Longchamp Saturday report: Ground's firmer than Treve might prefer
by RON FLATTER in Paris
There are few things certain in life. Death. Taxes. And stress about the condition of the track at Longchamp before the Prix de l'Arc de Triomphe.
If only Joaquin could spin some of that western Atlantic weather this way. Ask Parisians when they last had a soaking rain, and the pause to think about it is answer enough.
That has left the turf here in the Bois de Boulogne in what France Galop said Saturday was "good" shape, which is about as firm as anyone will ever formally say here no matter how hard the ground.
"It's good to firm," British jockey William Buick said after the weekend's first race on the very course where Europe's richest race will be run Sunday. "It's a lot firmer than what they're saying."
Not exactly what Trêve will want.
"It's OK," Thierry Jarnet said with a shrug. He is the jockey who will try to ride the 5-year-old mare to the first-ever Arc three-peat.
The problem is that Trêve is best when the ground is "good" by American standards – not French. Not firm. "Good" is just what it was last year when she won with the fifth-fastest time in the Arc's 93 runnings.
So what will France Galop will do about this? Officials have insisted the ground would not need any more watering. But those same officials were openly expecting at least some measure of showers Saturday. They are not coming. The question now is whether the water trucks will be coming under the cover of darkness, the better to prepare the course for Trêve's heavily promoted dose of history at 9:55 a.m. Eastern time Sunday.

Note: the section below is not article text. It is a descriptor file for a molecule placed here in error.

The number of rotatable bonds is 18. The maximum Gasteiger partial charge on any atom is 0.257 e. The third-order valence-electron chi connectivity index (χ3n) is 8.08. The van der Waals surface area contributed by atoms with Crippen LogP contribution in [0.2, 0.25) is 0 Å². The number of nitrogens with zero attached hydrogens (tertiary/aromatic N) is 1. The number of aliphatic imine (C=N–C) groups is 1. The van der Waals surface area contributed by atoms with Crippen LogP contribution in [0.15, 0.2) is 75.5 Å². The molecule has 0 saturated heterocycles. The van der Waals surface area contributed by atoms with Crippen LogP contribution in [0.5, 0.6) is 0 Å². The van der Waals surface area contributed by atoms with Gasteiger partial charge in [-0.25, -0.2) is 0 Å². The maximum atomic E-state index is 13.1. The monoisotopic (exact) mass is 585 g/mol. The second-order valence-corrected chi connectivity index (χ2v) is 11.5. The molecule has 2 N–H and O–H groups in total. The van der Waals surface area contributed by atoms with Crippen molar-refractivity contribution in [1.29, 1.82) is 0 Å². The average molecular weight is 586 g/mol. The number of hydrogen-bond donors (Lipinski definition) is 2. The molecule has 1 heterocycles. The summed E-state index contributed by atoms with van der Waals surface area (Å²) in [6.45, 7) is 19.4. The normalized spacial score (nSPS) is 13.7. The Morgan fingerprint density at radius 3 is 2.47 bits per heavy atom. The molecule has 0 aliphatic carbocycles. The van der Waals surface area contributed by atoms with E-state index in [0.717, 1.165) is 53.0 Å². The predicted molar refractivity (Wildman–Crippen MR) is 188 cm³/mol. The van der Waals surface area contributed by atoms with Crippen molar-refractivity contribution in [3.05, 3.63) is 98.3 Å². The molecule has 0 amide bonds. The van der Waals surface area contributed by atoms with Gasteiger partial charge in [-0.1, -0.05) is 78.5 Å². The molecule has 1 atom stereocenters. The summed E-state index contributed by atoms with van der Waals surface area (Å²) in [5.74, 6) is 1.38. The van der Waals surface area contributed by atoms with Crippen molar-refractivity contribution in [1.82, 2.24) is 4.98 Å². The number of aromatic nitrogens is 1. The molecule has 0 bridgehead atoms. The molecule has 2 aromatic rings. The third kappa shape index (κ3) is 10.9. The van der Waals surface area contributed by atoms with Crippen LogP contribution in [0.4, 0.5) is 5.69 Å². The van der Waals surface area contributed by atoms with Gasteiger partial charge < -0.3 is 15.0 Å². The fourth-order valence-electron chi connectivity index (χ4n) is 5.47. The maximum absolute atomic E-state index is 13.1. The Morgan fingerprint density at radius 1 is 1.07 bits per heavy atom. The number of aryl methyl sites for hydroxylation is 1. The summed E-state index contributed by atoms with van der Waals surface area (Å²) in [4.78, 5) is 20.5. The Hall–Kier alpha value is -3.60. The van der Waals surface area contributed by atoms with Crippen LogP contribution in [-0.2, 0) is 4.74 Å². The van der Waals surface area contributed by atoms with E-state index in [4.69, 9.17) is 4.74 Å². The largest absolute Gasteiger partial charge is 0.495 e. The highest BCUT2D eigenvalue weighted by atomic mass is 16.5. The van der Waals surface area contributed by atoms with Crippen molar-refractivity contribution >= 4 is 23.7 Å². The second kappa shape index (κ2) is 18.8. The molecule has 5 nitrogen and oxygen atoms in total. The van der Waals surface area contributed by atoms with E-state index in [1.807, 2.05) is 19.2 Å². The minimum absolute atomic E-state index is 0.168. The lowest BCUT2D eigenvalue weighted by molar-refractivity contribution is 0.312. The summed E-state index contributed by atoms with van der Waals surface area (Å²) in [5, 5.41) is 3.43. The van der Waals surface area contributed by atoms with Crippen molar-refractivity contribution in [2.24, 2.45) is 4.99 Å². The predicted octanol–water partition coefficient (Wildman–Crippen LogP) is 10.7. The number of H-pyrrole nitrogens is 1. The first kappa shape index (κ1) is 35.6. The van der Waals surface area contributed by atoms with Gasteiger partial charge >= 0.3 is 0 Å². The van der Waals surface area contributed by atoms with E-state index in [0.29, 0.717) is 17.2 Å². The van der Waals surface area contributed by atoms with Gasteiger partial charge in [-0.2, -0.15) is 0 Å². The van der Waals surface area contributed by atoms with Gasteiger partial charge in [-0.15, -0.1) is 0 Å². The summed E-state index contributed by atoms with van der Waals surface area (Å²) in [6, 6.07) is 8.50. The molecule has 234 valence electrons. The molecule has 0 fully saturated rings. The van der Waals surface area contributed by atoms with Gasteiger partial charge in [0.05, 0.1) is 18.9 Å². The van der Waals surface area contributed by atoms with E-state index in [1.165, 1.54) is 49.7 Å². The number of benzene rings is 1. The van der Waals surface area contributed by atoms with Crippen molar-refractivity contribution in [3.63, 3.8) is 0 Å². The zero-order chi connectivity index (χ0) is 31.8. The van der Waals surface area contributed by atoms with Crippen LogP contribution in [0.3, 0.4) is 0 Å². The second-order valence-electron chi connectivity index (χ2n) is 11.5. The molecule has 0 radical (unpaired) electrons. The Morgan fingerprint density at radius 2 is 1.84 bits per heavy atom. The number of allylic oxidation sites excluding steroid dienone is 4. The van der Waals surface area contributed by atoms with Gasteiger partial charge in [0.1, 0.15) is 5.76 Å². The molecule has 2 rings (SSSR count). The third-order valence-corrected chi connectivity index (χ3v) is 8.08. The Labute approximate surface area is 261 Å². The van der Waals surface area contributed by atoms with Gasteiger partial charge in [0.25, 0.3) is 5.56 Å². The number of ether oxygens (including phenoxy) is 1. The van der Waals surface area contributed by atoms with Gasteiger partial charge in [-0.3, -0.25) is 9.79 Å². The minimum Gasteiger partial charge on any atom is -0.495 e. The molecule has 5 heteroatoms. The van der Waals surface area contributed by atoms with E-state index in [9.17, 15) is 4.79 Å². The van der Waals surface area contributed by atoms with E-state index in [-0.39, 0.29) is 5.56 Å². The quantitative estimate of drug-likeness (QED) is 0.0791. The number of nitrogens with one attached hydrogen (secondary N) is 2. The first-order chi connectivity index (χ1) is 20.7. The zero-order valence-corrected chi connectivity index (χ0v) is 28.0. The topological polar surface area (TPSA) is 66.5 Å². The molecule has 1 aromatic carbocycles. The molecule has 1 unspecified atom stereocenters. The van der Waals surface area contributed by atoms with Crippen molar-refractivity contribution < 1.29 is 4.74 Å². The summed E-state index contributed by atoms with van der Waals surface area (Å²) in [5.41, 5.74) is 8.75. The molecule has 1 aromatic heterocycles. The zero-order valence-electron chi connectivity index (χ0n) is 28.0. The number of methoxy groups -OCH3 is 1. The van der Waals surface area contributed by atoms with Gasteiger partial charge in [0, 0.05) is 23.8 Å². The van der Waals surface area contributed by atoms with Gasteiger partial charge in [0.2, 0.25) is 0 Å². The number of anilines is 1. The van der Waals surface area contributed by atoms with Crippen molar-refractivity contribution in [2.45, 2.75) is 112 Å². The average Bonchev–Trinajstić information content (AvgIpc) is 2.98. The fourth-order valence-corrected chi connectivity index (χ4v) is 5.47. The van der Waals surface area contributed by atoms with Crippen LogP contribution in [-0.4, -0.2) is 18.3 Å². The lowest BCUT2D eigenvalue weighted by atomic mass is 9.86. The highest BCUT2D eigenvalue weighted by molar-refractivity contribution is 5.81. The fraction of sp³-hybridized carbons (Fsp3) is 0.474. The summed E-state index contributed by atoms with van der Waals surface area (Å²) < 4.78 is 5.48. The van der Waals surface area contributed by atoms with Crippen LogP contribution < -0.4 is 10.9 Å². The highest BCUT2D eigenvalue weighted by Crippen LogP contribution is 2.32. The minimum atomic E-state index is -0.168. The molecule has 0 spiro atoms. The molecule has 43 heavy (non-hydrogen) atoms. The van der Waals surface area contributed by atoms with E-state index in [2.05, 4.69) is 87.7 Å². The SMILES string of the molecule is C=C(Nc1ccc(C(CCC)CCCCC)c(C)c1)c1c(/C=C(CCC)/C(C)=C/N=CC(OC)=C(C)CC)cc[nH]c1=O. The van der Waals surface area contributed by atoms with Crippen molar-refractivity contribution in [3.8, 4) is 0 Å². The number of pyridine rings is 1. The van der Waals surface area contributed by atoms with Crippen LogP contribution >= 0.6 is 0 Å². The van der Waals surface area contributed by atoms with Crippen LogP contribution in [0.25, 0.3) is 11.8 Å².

"It's good ground and fast," said Olivier Péslier, who like Jarnet has ridden four Arc winners but will be on long shot Frine on Sunday. "Also don't forget the rail is (60 feet) on the outside for the moment. So there will be fresh ground tomorrow (when the rail is removed). It will be firm."
The hardest ground Trêve has ever tested was at Royal Ascot in England, finishing third in last year's Prince of Wales's Stakes. The ground that day was harder than it is now at Longchamp, and Trêve was also dealing with foot and back trouble that contributed to the perception she would not win a second Arc let alone a third.
The firm ground was also a factor in Saturday's Longchamp feature – the Group 2 Prix Dollar. Trainer Corine Barande-Barbe blamed it for the fifth-place finish of three-time winner Cirrus Des Aigles – a 9-year-old that is ineligible for the Arc because he is a gelding.
"I'm not disappointed with the horse. With the highest weight and this going? No, no," Barande Barbe said of Cirrus's third consecutive loss. "If you want to win, you must be able to afford to lose. If each time Cirrus had been beaten in his life I would have been discouraged, he wouldn't have won seven Group 1s."